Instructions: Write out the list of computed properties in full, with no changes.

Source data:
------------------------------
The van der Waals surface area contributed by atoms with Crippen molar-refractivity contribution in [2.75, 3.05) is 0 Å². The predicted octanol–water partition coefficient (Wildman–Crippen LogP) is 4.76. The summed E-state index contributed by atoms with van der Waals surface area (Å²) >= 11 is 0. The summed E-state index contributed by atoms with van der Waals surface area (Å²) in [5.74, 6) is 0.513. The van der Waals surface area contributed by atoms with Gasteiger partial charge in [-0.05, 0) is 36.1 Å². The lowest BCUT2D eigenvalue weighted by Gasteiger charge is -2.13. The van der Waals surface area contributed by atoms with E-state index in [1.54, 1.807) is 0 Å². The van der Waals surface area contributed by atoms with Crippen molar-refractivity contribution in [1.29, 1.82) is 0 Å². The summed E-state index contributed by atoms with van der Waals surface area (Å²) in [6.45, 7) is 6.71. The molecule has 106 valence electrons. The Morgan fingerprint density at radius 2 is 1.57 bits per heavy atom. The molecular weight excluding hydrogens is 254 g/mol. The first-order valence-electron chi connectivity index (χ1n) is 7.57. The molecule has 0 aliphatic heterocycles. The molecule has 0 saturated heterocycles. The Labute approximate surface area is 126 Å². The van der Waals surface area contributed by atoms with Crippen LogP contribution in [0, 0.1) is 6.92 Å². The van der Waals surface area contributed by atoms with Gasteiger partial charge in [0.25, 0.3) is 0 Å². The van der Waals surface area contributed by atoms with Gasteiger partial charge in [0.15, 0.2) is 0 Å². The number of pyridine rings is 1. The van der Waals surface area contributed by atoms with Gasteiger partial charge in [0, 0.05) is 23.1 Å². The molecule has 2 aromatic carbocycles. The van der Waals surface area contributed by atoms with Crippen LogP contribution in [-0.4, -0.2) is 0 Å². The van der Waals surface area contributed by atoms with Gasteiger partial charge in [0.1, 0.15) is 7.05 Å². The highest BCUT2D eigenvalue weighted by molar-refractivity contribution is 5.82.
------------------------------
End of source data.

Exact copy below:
The van der Waals surface area contributed by atoms with Crippen molar-refractivity contribution in [2.75, 3.05) is 0 Å². The predicted octanol–water partition coefficient (Wildman–Crippen LogP) is 4.76. The summed E-state index contributed by atoms with van der Waals surface area (Å²) >= 11 is 0. The summed E-state index contributed by atoms with van der Waals surface area (Å²) in [5.74, 6) is 0.513. The van der Waals surface area contributed by atoms with Gasteiger partial charge in [-0.05, 0) is 36.1 Å². The lowest BCUT2D eigenvalue weighted by Gasteiger charge is -2.13. The van der Waals surface area contributed by atoms with E-state index in [1.54, 1.807) is 0 Å². The van der Waals surface area contributed by atoms with Crippen molar-refractivity contribution in [1.29, 1.82) is 0 Å². The summed E-state index contributed by atoms with van der Waals surface area (Å²) in [6.45, 7) is 6.71. The molecule has 106 valence electrons. The Morgan fingerprint density at radius 2 is 1.57 bits per heavy atom. The molecular weight excluding hydrogens is 254 g/mol. The first-order valence-electron chi connectivity index (χ1n) is 7.57. The molecule has 0 aliphatic heterocycles. The molecule has 0 saturated heterocycles. The Labute approximate surface area is 126 Å². The van der Waals surface area contributed by atoms with Crippen LogP contribution in [0, 0.1) is 6.92 Å². The van der Waals surface area contributed by atoms with Gasteiger partial charge in [0.25, 0.3) is 0 Å². The van der Waals surface area contributed by atoms with Gasteiger partial charge in [0.15, 0.2) is 0 Å². The number of pyridine rings is 1. The van der Waals surface area contributed by atoms with Gasteiger partial charge in [0, 0.05) is 23.1 Å². The molecule has 2 aromatic carbocycles. The van der Waals surface area contributed by atoms with Crippen LogP contribution in [-0.4, -0.2) is 0 Å². The van der Waals surface area contributed by atoms with Gasteiger partial charge in [0.1, 0.15) is 7.05 Å². The highest BCUT2D eigenvalue weighted by molar-refractivity contribution is 5.82.